Electric Shifter Kart

The goal of this project is to turn used EV parts into something fun to drive. It owes a lot to what we had learned a few years ago on the Bremsthesis, which had a ton of power but very little of anything else. The other objective is to document the process of tuning an interior PM motor. These motors have a ton of advantages, including easier drive, better high speed performance, and unlimited top speed*, but also come with their own set of nuances.

It is one of the first vehicles built out of used EV parts that has done anything interesting (most other attempts have not gotten past the 'it moves' stage). We've seen 0.9g peak acceleration; the theoretical peak acceleration of the vehicle is an absurdly high 2.5g with a 70 kg driver, which we cannot achieve with the current weight distribution and tires. Characterizing top speed is a little trickier - we have achieved 60 mph, but because IPM's field weaken well, on the current pack the top speed is probably closer to 75-80 mph (power limited). At the rated motor top speed (16,000 RPM) the vehicle speed is around 120 mph, which is entirely achievable on elevated voltages (the whole power system is good for 400V), but probably not a good idea in Cambridge.

The specs are:
  • Motor: 2x Hyundai Sonata HSG, total 85 ft-lbs (115 Nm) @ 0-2,500 RPM, 40 HP (30 kW) @2,500-10,000 RPM on 160V nominal.
  • Traction pack: 42S 2P lithium polymer, total 168 V peak 8.0Ah.
  • Transmission: 4:1 (80t/20t) 15mm Gates Polychain GT Carbon.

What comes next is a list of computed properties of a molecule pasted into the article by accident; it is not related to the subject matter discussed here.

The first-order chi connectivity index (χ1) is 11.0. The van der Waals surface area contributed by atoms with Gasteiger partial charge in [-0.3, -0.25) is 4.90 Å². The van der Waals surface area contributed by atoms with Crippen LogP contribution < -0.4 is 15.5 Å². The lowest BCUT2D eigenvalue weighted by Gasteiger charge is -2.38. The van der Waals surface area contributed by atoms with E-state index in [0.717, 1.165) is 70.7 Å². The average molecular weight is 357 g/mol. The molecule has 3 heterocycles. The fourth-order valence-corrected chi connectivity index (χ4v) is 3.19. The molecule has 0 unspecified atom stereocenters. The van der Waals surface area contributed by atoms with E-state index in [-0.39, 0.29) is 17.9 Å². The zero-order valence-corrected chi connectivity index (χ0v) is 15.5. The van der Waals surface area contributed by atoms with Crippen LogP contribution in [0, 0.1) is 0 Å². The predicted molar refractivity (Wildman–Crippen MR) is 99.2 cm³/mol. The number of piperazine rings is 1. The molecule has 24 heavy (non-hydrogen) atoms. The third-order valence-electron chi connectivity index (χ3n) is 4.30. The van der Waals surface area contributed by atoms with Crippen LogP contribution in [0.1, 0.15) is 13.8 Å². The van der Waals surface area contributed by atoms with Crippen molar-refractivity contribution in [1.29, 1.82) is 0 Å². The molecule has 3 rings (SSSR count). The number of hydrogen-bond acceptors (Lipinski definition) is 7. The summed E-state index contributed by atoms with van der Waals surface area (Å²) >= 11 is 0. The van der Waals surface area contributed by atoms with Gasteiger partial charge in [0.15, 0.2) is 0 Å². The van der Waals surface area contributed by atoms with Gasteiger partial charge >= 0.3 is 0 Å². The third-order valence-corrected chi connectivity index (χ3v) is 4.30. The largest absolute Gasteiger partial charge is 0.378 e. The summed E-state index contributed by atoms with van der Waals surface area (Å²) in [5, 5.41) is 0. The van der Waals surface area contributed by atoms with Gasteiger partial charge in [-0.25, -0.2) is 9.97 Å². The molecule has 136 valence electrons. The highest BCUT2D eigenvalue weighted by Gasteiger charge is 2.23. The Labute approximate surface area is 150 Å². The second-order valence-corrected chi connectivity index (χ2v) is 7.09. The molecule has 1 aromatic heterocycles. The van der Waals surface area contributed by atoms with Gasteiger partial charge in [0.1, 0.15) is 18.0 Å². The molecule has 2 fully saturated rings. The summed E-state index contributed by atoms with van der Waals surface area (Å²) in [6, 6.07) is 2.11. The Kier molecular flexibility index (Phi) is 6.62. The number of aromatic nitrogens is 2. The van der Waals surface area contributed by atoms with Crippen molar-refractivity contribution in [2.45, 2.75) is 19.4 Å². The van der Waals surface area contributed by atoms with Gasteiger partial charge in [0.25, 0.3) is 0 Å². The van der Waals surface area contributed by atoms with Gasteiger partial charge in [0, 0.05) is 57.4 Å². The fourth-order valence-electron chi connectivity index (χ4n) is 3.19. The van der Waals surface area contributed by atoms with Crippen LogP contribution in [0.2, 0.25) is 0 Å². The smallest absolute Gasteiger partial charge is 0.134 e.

• Motor controller: custom field-oriented control; control stage: STM32F446RE, power stage: 2nd-gen Prius power module + capacitor. 
*not actually true, but explaining this in detail requires math

The documentation is split into a series of posts, currently consisting of:


1 comment:

  1. Hey, i read your kart project with the HSG motors and was thinking about making a cheaper version of that EV.
    GM made a system like the HSG in 2007-2009, called BAS. It was simply an alternator that was wired to 36V and used NiMH batteries.
    One of those BAS motors costs around 50-80USD looking in the car-part(dot)com website, but shipping to my country is 4x their own price(200USD), so i would like to see if you and your team could take a look in my idea and maybe test it.
    50USD in the alternator, 50USD in a VESC (3-12S 50A continuous), and since 12-14V standard alternators can run at 48V on stator without problems, maybe those 36V alternators could be ran at 96V or 120V, after installing hall sensors or a sin/cos resolver and checking thermals.